Looking Back to Look Forward

As one of the few health-specific funders exclusively supporting the Greater High Point area—including Jamestown, Archdale, and Trinity—the Foundation for a Healthy High Point aims to improve the health of the community by funding a variety of responsive and strategic initiatives.

In 2021, the Foundation invested in an assessment of its previous grantmaking activities, including overall funding amounts and patterns, investments in health conditions, behaviors, populations, and settings, levels of funding impact, and exploration of differences between strategic and responsive grantmaking strategies.

Overall Funding
Between 2014 and April 2021, the Foundation awarded 130 grants to 46 nonprofit organizations for a total of nearly $11.6 million in funding. The majority (71%) of the Foundation’s grantmaking responded to needs identified by the community, in contrast to strategic initiatives, which generally have broader impact over a longer timeframe but often require more development and resources. The Foundation’s largest strategic initiative, Healthy Beginnings, awarded 35 grants for a total of $2.7 million in funding.

Careful review of the Foundation’s investments provides insights into the prioritization of specific health conditions, behaviors, and populations. Receiving $4.6 million, or 40% of the Foundation’s total funding, Mental Health and Maternal and Child Health were the top health conditions addressed by the Foundation. Top health behaviors addressed were Child & Adolescent Development and Family Planning, encompassing about 30% of funding, or over $3 million—a reflection of the Foundation’s commitment to infant and maternal health through the Foundation’s Healthy Beginnings initiative.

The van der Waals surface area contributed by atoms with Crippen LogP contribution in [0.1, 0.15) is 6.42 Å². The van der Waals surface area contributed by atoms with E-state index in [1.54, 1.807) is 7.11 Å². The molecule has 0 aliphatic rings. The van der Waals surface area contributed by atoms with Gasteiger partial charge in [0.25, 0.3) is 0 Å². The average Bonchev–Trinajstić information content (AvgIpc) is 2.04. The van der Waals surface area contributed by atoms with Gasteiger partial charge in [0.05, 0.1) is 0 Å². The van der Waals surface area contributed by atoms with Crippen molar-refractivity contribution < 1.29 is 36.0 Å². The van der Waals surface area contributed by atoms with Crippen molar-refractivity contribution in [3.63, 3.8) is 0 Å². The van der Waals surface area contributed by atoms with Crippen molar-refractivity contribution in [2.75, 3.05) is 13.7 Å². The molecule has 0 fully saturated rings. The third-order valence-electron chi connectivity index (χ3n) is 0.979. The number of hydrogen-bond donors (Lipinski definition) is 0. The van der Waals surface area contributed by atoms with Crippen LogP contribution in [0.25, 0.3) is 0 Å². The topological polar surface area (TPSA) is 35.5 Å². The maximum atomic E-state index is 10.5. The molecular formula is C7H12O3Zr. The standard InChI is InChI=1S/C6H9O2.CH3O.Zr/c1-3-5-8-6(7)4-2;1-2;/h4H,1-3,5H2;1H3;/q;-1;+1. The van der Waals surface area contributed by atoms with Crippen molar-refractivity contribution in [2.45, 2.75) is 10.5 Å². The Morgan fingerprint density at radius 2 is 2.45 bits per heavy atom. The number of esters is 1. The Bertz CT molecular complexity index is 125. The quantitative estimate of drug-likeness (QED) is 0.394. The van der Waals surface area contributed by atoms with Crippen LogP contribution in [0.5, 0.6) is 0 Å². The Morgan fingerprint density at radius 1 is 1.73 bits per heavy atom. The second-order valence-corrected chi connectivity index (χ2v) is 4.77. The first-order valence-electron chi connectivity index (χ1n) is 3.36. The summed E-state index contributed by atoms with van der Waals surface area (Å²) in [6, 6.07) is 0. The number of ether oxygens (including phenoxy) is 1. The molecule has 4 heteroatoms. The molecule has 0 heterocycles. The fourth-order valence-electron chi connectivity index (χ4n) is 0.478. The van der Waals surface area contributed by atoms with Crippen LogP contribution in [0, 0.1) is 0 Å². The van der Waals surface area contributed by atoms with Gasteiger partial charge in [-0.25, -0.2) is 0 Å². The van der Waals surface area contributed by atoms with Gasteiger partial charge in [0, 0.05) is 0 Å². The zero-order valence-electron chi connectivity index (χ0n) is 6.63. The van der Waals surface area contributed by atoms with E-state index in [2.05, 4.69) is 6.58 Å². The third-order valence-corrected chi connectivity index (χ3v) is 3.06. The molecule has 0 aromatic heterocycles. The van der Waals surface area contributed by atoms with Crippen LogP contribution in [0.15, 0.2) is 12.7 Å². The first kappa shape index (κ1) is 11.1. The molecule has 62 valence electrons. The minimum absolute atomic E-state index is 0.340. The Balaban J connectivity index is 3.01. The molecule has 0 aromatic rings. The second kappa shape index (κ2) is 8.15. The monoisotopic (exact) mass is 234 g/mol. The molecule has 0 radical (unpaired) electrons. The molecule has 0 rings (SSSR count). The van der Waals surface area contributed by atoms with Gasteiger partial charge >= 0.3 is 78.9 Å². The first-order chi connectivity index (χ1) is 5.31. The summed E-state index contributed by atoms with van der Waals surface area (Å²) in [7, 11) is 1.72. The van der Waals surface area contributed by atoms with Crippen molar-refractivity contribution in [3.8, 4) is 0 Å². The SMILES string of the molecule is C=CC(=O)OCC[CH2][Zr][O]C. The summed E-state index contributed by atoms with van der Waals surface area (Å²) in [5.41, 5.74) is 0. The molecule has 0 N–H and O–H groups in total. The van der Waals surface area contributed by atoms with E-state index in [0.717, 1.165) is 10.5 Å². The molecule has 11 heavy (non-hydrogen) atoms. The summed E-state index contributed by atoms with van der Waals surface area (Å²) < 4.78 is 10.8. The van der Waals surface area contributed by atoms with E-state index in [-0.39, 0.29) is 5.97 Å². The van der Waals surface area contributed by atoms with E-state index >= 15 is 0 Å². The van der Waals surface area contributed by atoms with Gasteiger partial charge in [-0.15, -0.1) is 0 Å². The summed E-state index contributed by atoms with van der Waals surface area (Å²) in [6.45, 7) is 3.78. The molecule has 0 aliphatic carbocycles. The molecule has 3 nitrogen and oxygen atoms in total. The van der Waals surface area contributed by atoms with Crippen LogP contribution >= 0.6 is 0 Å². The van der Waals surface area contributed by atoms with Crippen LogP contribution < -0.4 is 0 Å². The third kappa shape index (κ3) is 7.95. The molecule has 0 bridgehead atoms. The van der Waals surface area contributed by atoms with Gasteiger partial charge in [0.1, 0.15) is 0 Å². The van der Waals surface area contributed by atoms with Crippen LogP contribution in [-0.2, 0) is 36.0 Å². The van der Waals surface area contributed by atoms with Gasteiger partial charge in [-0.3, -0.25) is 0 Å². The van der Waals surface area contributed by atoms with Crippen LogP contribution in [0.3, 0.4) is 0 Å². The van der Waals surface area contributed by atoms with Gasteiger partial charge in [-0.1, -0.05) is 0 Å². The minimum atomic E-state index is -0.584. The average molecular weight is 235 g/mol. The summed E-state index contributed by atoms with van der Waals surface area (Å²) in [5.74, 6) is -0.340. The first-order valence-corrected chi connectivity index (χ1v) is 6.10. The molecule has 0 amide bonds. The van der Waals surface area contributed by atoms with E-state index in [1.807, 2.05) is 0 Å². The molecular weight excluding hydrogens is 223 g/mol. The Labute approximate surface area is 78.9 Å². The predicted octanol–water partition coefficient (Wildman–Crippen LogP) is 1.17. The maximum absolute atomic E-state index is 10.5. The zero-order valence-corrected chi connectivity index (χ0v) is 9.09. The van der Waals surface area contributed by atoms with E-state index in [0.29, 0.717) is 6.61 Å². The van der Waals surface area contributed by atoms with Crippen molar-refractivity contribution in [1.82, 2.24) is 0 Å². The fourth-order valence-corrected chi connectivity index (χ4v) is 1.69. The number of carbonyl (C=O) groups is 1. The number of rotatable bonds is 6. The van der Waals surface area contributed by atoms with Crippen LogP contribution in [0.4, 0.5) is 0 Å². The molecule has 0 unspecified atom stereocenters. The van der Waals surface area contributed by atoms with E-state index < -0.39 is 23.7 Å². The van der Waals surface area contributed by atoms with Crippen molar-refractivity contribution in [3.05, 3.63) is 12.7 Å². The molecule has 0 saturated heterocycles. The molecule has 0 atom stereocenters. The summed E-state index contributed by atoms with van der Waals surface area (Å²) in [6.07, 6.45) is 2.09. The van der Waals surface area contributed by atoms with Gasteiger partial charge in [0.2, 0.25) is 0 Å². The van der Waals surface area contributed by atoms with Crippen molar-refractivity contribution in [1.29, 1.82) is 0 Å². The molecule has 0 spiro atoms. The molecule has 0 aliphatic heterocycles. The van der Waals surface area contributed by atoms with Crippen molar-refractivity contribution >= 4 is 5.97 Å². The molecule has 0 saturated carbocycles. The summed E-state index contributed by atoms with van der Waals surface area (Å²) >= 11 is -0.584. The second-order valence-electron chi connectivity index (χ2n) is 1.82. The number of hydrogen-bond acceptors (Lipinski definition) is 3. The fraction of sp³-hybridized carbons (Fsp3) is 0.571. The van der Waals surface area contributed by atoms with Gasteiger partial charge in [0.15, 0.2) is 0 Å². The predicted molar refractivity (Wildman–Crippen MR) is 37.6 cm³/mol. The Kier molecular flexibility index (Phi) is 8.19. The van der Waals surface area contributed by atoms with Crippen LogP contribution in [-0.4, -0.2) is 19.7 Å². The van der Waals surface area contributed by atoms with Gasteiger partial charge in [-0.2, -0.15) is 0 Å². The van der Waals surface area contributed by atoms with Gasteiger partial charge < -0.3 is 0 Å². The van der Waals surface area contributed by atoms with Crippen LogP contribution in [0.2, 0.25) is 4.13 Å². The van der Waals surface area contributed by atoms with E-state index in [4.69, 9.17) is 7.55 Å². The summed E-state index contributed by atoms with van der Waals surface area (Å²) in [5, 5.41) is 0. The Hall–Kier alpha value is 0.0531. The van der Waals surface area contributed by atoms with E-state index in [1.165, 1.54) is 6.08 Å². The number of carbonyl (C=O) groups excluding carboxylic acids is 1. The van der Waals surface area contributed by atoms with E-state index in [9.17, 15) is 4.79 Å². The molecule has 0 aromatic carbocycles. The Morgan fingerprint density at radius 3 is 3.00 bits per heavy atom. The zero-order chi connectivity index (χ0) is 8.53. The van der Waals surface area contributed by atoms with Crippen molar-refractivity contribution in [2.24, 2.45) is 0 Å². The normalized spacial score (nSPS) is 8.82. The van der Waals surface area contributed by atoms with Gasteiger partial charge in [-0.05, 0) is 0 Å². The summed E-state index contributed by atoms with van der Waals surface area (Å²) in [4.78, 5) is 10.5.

The top populations served by the Foundation’s grants were adolescents, women, and children, with nearly 30% of grants, or $3 million, directed specifically for interventions addressing these populations.

The largest percentage of our funding (75%) went to grants serving healthcare and related services. 

Strategic vs Responsive Grantmaking
Grant activities can impact individuals, organizations, communities, and systems. One grant might provide direct assistance to people, another might help an organization improve its internal structure, another grant might focus on upstream efforts in the community to encourage healthy behaviors, and a grant at the systems level might take a multi-sector approach to change the processes of how social structures work.

Generally, systems-level grants are strategic and have the best potential for broad and sustained impact.  Responsive grantmaking tends to address issues at the individual and organizational level, responding to concrete and often urgent needs. 

Overall, the Foundation’s responsive grant making focused largely on funding of Healthcare Access and Quality directed toward individuals. In contrast, the Healthy Beginnings strategic initiative had over 50% of its $2.7 million in funding directed toward system-change efforts, with most of this addressing the social and community context.

By analyzing the patterns and priorities of our investments, the Foundation is able to see how, when, and where grantmaking activities have impact. We continue to explore the different benefits and challenges of strategic versus responsive grantmaking decisions as we strive to help improve the long-term health of our community.

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